Let your local counterpart arrange the seating and many cases your local host will order food for the entire table as well so you have multiple dishes to choose from. Food is often served family style and accepting all food that is offered to you is a must. Prior to eating you may notice a small bowl of water on your table; this is for cleaning your fingers so follow the lead of others as you may be asked to wash your hands before you begin eating. Once the host invites you to begin eating you may notice numerous eating options. The Malays tend to eat with both a fork and spoon; the spoon is held in the right hand and the fork is used to push food onto the spoon. Other times the Malays, and usually the Indians as well will eat with only their right hand and you should do the same. To make matters more confusing, the Chinese tend to eat with chopsticks and mastering this art may take time, patience, and numerous meals of getting little food in your mouth. No matter what is present, only use your right hand to eat and only bring food to your mouth with your right hand, even if using a spoon or chopsticks.

When you finish eating, leave a little food on your plate (but finish all of your rice) then place your fork and spoon face down on the plate, with the spoon crossed over top of the fork (or if eating with chopsticks, place your chopsticks back on the chopstick rest on the side of your plate). After the meal you may be offered a beverage (drinks are usually not served before or with meals); if so you again must accept the drink, but receive it with both hands. If you are eating in a restaurant, you will probably find that a 5% service charge has been added as has a 10% government charge; no additional tip is expected or necessary.

Celebrations & Events

The festivals in Malaysia are numerous and fairly diverse as the population consists of Muslims, Christians, Hindus, and Buddhists, many of whom are ethnic Chinese, which also adds Chinese celebrations. Most of the events in Malaysia are religious events although a couple have secular origins.

In Malaysia, Eid al Fitr is commonly referred to as Hari Raya Aidilfitri (or Hari Raya Puasa, which is a celebration that occurs immediately after Ramadan; Ramadan is a religious holiday that requires fasting for 30 days. Hari Raya Aidilfitri is celebrated with satays (kebabs), ketupat (rice cakes), and numerous street foods, including cakes, pastries, and fruits.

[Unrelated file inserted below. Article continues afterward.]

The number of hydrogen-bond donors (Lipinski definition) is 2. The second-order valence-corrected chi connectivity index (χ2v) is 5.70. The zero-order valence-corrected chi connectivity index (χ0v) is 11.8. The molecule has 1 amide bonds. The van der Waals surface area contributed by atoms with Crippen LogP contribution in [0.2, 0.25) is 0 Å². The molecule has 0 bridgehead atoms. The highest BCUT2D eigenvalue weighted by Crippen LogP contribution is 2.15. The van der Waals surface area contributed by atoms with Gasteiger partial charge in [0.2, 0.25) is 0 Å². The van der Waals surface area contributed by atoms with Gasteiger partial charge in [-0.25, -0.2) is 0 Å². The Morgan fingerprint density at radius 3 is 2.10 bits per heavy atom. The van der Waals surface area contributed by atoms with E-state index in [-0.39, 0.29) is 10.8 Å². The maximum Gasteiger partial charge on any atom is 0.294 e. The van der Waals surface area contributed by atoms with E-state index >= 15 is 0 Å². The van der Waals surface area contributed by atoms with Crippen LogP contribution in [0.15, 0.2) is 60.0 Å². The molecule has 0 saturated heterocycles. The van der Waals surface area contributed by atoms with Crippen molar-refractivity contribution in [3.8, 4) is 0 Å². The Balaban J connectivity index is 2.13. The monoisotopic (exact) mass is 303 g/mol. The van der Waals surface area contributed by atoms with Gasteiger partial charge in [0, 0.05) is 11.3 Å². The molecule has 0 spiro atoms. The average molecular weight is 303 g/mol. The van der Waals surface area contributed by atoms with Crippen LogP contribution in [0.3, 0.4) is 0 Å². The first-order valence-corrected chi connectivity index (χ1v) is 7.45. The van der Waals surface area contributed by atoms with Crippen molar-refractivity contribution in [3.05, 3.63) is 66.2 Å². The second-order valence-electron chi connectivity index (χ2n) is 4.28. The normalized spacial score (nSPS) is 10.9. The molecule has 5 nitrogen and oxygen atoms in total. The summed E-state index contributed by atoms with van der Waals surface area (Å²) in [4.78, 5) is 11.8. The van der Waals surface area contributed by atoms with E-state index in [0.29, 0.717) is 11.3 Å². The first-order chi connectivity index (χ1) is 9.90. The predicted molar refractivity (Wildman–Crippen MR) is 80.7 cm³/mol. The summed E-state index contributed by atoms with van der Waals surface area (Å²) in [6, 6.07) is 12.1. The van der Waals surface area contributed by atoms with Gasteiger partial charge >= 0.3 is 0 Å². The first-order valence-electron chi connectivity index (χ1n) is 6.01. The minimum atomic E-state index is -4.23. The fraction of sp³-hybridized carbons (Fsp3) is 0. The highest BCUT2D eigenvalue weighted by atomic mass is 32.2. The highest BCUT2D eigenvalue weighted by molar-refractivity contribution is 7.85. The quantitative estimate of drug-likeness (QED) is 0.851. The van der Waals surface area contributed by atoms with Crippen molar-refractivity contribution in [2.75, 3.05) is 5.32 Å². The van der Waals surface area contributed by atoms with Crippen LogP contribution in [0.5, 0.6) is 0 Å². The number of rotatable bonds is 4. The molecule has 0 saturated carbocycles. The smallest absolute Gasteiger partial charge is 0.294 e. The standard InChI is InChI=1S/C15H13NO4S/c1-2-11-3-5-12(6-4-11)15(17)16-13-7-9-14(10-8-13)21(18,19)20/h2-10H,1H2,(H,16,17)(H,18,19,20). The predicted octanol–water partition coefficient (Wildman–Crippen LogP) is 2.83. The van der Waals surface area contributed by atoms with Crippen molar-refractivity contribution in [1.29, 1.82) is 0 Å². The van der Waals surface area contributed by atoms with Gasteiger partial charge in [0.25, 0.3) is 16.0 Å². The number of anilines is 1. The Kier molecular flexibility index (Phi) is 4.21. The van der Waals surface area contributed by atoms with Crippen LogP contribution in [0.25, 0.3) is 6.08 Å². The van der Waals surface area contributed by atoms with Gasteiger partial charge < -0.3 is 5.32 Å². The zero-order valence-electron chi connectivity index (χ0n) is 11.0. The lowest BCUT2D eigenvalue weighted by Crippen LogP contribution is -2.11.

The second major religious food celebration is Eid al Adha, or better known as Hari Raya Haji in Malaysia. This event is celebrated after a pilgrim returns from haj, the mandatory journey for every able Muslim to go to Mecca. This celebration is usually marked by the slaughter of a goat or cow.

Christian holidays are also widely celebrated and first among these holidays is Christmas. Like many countries throughout the world, this is an event that is typically celebrated with family, but the foods served vary from house to house, although traditional Malay foods are common, including satays.

Among the Hindu celebrations, the most important is probably Deepavali, which is a festival of lights and cleansing. As many of the Hindus are ethnic Indians, the foods served on this event in Malaysia are typically traditional Indian Foods.

A final food celebration in Malaysia that does not involve religion is Chinese New Year. This event is now celebrated by nearly everyone in the country and involves numerous ethnic Chinese Foods & Drinks.

Drinks

Malaysia has all the international favorite drinks, but they tend to sweeten them all to the point of nearly intolerable. This includes everything from sugar in juices (including nutmeg juice) to their tea and coffee, which are typically served with sweetened condensed milk. Soft drinks, milk, and other drinks are also available and popular in Malaysia.

As a primarily Muslim country, Malaysia has a number of people that refrain from drinking alcohol, but for most people this doesn't seem to be an issue. As a multi-cultural country many people have no religious restriction on drinking alcohol and even for many Muslims in the country, alcohol is tolerated, if not consumed. However, some more conservative Muslims do refrain from drinking so it is best to follow the lead of locals when deciding to drink alcohol. Some areas have nightclubs and resorts where the consumption of alcohol is a way of life, while in other areas it is uncommon and drinking may be somewhat odd.

The tap water is generally safe to drink in Malaysia, but in many rural areas it is not safe. The most cautious course of action is to entirely avoid the tap water and items that could be made from or with the water, such as ice, fruits, and salads. If you do decide to drink the local tap water first check with your local hotel or guesthouse to learn the cleanliness of the water in that area. If the water is safe, remember that many people may have trouble adjusting to the local tap water as it will most certainly be different from what your system is used to if you are not from the region.

This page was last updated: March, 2013